XML Content Assist

Posted on August 7, 2015

feature image

Creating Murl Engine scene graph XML files can be a long-winded task, especially for beginners who are new to the syntax. To facilitate the creation of XML files, we now provide a complete XML Schema that contains the description of all possible XML tags and attributes. In combination with a proper IDE you gain all the "Intellisense" code/content assist goodies like automatic code completion, context sensitive selection lists, hints, code validation and error highlighting.

XSD File

An XML Schema (also XSD, short for XML Schema Definition) describes the structure of an XML document and can be used to express a set of rules to which an XML document must conform in order to be valid. XSD is a W3C recommendation and is widely supported by IDEs and XML editors. A good starting tutorial can be found here: www.w3schools.com/schema/

We now provide one XSD file (murl_graph_nodes.xsd), which describes the structure of all Murl Engine XML resource and configuration files:

The XSD file will be provided as part of the Murl Engine with all future releases. The file will then be located in the directory murl/common/xsd/.

murl/common/xsd/murl_graph_nodes.xsd

In the meantime you can also download the file from here.

All entities in the XSD are defined in the namespace: http://murlengine.com

Advantages

If your IDE provides an XML editor with XSD support you greatly benefit from automatic code completion and live validation. Let’s illustrate the advantages with a short example using Visual Studio.

We create an XML animation resource file and start a new tag with the < character. The editor automatically displays a list with all possible tags that are allowed in an XML animation resource file.

xsd support example 1
Context sensitive tag list

If we select one element in the list, we get additional information about that tag displayed to the right.

xsd support example 2
Info overlay

We select the desired tag and immediately get a list with all possible attributes for this tag; again with hints in an extra overlay window to the right. The wavy line under the PositionKey tag reminds us that we haven't specified all mandatory attributes yet.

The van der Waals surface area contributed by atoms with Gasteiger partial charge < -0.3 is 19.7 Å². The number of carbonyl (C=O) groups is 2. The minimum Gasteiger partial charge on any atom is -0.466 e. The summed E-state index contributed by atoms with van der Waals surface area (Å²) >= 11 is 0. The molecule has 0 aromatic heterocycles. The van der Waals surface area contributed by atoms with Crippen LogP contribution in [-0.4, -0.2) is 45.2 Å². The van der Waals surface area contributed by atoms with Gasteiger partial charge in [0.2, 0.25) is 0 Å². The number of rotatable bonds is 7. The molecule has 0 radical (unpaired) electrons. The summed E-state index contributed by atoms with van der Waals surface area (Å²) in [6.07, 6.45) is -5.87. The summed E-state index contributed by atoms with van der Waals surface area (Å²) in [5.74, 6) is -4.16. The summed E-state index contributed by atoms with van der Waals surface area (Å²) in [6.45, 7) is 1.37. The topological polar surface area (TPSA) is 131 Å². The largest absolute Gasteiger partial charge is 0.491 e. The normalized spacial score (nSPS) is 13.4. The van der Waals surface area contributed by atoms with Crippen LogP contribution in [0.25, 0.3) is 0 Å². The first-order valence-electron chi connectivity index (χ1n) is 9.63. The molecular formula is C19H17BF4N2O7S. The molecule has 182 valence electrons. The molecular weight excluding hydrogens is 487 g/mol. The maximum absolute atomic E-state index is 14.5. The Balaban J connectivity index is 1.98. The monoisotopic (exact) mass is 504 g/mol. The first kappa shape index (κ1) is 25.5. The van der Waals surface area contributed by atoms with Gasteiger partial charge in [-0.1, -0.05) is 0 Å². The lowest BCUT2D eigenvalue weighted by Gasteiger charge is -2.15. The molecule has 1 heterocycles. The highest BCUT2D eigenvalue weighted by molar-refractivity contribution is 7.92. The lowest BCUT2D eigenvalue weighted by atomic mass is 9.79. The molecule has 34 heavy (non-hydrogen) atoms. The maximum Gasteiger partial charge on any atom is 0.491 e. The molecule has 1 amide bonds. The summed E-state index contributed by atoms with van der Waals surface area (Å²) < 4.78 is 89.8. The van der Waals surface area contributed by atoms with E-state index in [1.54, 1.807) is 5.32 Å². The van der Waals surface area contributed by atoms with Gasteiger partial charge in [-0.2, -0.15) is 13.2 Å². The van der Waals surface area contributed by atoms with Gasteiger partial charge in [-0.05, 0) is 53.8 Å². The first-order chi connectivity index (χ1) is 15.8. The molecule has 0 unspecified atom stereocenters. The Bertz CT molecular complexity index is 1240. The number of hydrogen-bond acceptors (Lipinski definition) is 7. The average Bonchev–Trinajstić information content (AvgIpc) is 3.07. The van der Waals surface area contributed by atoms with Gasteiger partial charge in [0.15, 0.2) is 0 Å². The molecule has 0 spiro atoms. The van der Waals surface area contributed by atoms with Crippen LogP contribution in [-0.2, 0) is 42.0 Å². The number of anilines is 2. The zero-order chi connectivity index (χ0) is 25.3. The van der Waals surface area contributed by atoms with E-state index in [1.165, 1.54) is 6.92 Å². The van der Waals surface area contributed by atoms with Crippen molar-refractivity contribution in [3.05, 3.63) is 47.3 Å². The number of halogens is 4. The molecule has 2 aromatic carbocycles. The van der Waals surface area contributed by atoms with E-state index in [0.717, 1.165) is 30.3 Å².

xsd support example 3
Attribute list with info overlay

We select the desired attribute. If the possible attribute values are composed of a fixed set of values, like an enumeration, the desired value can again conveniently be selected from a list.

xsd support example 4
Value selection list for enumeration values

For other values we get a brief syntax check. For example, in the screenshot below we set the angle to 90 degrees but forgot to specify the deg/d suffix. Visual Studio is reminding us that the value is not valid according to the XSD and therefore draws a wavy line below that value.

xsd support example 5
Value syntax check

When we add the suffix d, we get a document that passes the XSD validation and the wavy line disappears.

xsd support example 6
XSD validation passed

Installation

Typically two steps are necessary to benefit from XSD content assistance:

  1. Tell the editor where your XSD file is stored.
  2. Link the correct XSD file with your XML file.

Step two is generally done by specifying the correct namespace in the root tag using the attribute xmlns.

		<Graph xmlns="http://murlengine.com"/>
		...
		</Graph>
    

Step one depends on your editor:

Visual Studio

The simplest way in Visual Studio is to add the XSD file to your solution and exclude it from build (Properties > Exclude from Build).

Visual Studio Solution Explorer
Visual Studio Solution Explorer

Now you have full XML content assist functionality in Visual Studio.

Note: Future versions of the Dashboard will automatically add a reference to the XSD file when a new project is created.

Eclipse

Eclipse also provides a powerful XML Editor with XSD support. If it is not included in your installation, you can add it easily:

  • Go to Help > Install New Software...
  • Work with: Indigo repository - http://download.eclipse.org/releases/indigo/
  • Select: Web, XML, Java EE and OSGi Enterprise Development > Eclipse XML Editors and Tools

To add the XSD file to Eclipse follow these steps:

  • Go to Window > Preferences > XML > XML Catalog, and click Add.
  • Under Location, enter the path of your XSD file
  • Verify that the namespace name is set to "http://murlengine.com" and press OK

Now you should have full XML content assist functionality in Eclipse.

Eclipse XML Editor
Eclipse XML Editor

Note: Press CTRL-SPACE if the overlay does not show up automatically.

IntelliJ IDEA

Intellij IDEA also provides an XML Editor with XSD support. To add the XSD file follow these steps:

  • Go to File > Settings > Languages & Frameworks > Schemas and DTDs
  • Add new schema to "External Schemas and DTDs" by clicking the + button
  • Enter "http://murlengine.com" into the URI field
  • Select the XSD file in the explorer tab and click OK

Now the XML content assist functionality should also be available in Intellij IDEA.

Intellij IDEA XML Editor
Intellij IDEA XML Editor

For other IDEs and XML editors the method is similar.

Note: Xcode has only poor editing support for XML files and does not support XSD validation. You may have to use Eclipse or another XML editor to get XSD based content assist functionality on a Mac.


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